Feeling dizzy can be frustrating, but is, unfortunately, common. About 1 out of 3 people will have bothersome dizziness at some point in their life. It can interfere with your life, and getting the right information can be a challenge.
At the Dizziness Clinic, part of the Division of Neurology’s Balance Disorder Program at the University of Michigan Health System, our team of experts take the time to listen to you, to comprehensively examine you, and to discuss with you our recommendations for further evaluation and treatment with the goal of getting you back to your normal routine.
We evaluate and treat patients with any dizziness symptoms or disorders, including:
- Benign paroxysmal positional vertigo (brought on by certain changes in head position)
- Cerebellar ataxia syndrome (degeneration of the brain causes ataxia symptoms)
- Cerebrovascular disorders (conditions that affect the brain’s blood vessels)
- Chronic dizziness
- Labyrinthitis (inflammation of the inner ear that also affects hearing)
- Meniere's disease (a disorder of the inner ear that affects hearing and balance)
- Migraine-associated dizziness
- Vertigo (a catch-all term for episodes of dizziness or loss of balance)
- Vestibular neuritis (a viral infection of the vestibular nerve)
To evaluate a patient, we start by gathering a complete medical history including all your symptoms, followed by a physical exam and comprehensive neurological exam, assessing the functioning of your nervous system and vestibular system (your sense organs). In some cases, a brain MRI, hearing test, or vestibular test may be ordered.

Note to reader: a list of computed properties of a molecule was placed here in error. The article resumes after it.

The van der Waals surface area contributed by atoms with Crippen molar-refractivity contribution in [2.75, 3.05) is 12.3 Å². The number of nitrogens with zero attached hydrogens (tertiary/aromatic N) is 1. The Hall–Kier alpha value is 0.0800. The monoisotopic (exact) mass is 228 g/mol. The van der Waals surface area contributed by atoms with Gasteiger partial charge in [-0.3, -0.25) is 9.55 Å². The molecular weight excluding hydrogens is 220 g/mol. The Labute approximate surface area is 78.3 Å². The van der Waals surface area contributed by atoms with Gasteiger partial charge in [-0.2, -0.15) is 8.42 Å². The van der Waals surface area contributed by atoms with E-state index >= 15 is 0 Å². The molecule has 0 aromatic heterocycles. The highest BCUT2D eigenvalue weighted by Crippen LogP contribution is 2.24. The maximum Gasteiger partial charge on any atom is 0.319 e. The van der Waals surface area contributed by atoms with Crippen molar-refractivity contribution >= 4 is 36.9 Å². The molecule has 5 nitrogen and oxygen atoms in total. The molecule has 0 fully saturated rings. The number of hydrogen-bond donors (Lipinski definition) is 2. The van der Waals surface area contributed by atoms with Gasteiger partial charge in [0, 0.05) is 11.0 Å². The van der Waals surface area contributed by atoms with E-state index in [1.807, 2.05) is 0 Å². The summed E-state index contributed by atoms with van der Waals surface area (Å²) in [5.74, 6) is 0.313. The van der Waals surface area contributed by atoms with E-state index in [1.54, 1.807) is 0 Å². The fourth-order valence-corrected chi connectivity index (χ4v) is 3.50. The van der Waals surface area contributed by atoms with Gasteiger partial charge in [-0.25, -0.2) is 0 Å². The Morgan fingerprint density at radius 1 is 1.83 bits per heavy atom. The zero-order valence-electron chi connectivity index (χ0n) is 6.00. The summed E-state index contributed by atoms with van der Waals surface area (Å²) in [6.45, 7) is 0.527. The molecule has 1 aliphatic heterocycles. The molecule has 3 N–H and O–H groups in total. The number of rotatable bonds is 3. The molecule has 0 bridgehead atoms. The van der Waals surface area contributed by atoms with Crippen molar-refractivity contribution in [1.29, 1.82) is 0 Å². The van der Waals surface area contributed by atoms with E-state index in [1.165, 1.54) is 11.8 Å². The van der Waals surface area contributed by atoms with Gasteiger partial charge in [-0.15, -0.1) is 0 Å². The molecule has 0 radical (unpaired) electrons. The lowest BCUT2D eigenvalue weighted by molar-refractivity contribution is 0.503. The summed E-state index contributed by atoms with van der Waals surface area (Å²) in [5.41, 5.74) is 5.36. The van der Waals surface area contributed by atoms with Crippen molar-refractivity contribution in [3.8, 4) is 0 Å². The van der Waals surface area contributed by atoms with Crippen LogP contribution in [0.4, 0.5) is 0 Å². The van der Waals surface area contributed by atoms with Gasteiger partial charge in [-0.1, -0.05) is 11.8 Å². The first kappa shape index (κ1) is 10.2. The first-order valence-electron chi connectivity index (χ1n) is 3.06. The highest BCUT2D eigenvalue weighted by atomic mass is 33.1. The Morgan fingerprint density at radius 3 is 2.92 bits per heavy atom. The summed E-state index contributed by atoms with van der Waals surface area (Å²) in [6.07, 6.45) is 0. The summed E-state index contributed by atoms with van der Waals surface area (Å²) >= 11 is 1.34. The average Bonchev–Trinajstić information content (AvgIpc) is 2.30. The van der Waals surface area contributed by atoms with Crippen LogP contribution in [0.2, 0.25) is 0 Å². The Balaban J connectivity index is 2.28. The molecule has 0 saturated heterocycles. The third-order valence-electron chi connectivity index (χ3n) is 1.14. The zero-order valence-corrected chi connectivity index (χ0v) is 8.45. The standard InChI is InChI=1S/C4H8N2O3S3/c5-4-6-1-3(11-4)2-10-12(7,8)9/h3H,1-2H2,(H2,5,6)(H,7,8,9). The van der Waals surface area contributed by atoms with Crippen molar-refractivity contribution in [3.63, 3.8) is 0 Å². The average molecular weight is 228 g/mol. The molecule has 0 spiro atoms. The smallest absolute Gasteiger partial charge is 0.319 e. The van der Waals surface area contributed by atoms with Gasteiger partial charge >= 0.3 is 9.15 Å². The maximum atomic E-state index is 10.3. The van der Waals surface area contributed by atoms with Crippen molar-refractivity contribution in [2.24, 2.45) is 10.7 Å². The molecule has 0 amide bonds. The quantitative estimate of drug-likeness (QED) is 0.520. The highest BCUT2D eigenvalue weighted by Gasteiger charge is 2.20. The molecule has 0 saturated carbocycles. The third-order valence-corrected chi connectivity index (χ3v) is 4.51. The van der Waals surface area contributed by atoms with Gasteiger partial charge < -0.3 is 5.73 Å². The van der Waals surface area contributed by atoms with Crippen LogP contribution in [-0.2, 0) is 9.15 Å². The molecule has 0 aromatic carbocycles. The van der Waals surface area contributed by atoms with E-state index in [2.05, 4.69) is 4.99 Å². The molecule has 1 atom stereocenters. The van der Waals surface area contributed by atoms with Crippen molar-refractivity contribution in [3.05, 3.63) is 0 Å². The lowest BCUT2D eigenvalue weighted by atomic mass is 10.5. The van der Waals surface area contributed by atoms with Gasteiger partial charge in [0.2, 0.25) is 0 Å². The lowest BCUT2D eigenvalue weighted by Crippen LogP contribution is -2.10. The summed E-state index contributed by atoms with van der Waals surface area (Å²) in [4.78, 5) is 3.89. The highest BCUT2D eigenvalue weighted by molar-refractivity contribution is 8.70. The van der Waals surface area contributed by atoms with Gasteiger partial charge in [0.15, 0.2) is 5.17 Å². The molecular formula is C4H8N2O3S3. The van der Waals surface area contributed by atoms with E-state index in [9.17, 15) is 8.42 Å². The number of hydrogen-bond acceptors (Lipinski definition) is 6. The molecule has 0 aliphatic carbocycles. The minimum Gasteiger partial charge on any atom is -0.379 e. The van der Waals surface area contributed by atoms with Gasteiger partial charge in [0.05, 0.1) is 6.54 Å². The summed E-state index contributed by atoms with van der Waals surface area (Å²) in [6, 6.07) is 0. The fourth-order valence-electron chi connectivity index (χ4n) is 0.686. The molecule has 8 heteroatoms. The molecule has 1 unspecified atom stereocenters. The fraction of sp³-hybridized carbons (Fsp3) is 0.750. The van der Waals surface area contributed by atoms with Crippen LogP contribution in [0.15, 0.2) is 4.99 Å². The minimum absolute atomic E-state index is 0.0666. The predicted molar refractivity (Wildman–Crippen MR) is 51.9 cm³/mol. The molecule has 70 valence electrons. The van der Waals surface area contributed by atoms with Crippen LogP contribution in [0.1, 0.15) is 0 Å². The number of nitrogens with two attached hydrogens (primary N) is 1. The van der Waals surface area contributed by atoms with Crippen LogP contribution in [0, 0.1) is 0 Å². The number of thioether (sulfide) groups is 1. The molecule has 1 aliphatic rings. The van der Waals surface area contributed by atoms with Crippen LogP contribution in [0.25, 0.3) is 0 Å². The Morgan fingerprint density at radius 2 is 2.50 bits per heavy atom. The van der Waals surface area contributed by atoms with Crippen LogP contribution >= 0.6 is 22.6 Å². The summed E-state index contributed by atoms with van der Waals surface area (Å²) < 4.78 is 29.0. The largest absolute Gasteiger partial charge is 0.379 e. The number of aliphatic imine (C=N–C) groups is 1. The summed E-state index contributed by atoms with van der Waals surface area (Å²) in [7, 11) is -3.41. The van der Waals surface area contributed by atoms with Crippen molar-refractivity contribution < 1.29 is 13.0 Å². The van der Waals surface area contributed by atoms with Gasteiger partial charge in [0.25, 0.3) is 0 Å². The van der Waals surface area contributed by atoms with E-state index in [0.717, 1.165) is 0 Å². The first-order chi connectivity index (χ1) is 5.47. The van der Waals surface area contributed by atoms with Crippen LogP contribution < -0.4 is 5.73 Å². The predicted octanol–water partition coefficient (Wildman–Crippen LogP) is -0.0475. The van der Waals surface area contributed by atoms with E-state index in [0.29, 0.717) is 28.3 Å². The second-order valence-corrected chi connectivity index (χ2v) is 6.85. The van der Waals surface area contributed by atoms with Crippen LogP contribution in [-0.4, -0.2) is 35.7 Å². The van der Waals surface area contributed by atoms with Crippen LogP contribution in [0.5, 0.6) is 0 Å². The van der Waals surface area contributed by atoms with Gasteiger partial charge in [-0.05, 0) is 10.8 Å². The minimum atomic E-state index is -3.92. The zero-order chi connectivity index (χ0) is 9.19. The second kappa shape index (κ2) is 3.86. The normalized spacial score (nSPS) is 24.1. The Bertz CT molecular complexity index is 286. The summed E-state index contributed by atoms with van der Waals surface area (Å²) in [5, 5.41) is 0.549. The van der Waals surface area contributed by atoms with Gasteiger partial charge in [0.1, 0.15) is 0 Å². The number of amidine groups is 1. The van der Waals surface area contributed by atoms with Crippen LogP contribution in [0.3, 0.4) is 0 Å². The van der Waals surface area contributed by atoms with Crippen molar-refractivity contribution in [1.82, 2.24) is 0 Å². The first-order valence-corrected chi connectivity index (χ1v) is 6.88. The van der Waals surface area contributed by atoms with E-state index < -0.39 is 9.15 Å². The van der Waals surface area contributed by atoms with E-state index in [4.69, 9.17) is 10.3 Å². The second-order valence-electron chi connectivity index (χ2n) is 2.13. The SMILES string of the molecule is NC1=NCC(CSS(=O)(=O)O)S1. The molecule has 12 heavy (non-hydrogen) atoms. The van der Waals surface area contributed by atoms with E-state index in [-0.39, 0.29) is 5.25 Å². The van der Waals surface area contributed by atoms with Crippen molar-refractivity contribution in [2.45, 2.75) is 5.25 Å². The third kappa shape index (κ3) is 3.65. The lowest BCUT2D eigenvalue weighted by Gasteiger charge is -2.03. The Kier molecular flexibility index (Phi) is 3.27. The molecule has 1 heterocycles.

There are many reasons for dizziness, with some of the most common causes involving the vestibular system, a system that consists of both "peripheral" and "central" components. The peripheral vestibular system includes the inner structures and the nerve that travels to the brain. The central vestibular system includes nerves fibers and cells in the brain.
One of the most common peripheral vestibular system disorders is benign paroxysmal positional vertigo (BPPV), which occurs when small calcium particles get into an inner ear canal. These particles send false signals about movement to the brain. BPPV can be treated immediately in-office, generally using a series of head and body movements to move the debris out of the canal.
Other peripheral vestibular disorders include vestibular neuritis – generally one prolonged vertigo attack and Meniere’s disease which leads to recurrent attacks of vertigo and hearing loss on one side.
Sometimes people have chronic dizziness and a specific diagnosis cannot be made using a laboratory test or a scan. We believe chronic dizziness is likely caused by mechanisms similar to what causes headaches – that is why the term "migraine dizziness" is often used. We still have a lot to learn about the best treatment for this kind of dizziness; however we will take the time to discuss with you factors that have potential to help. This starts with considering lifestyle and general health factors, such as optimal sleep, exercise, and diet. In addition, your mental health is very important. In certain situations, medications may be helpful.
Although less common, central nervous system disorders such as stroke or tumors can also cause dizziness.
Because of our collaborative atmosphere, we partner with physicians across a variety of disciplines to better care for your disorder, including the Ataxia Clinic, Otolaryngology, Physical Therapy, the Movement Disorders Program, the Sleep Disorders Center, Neuroradiology, and the Vestibular Testing Center.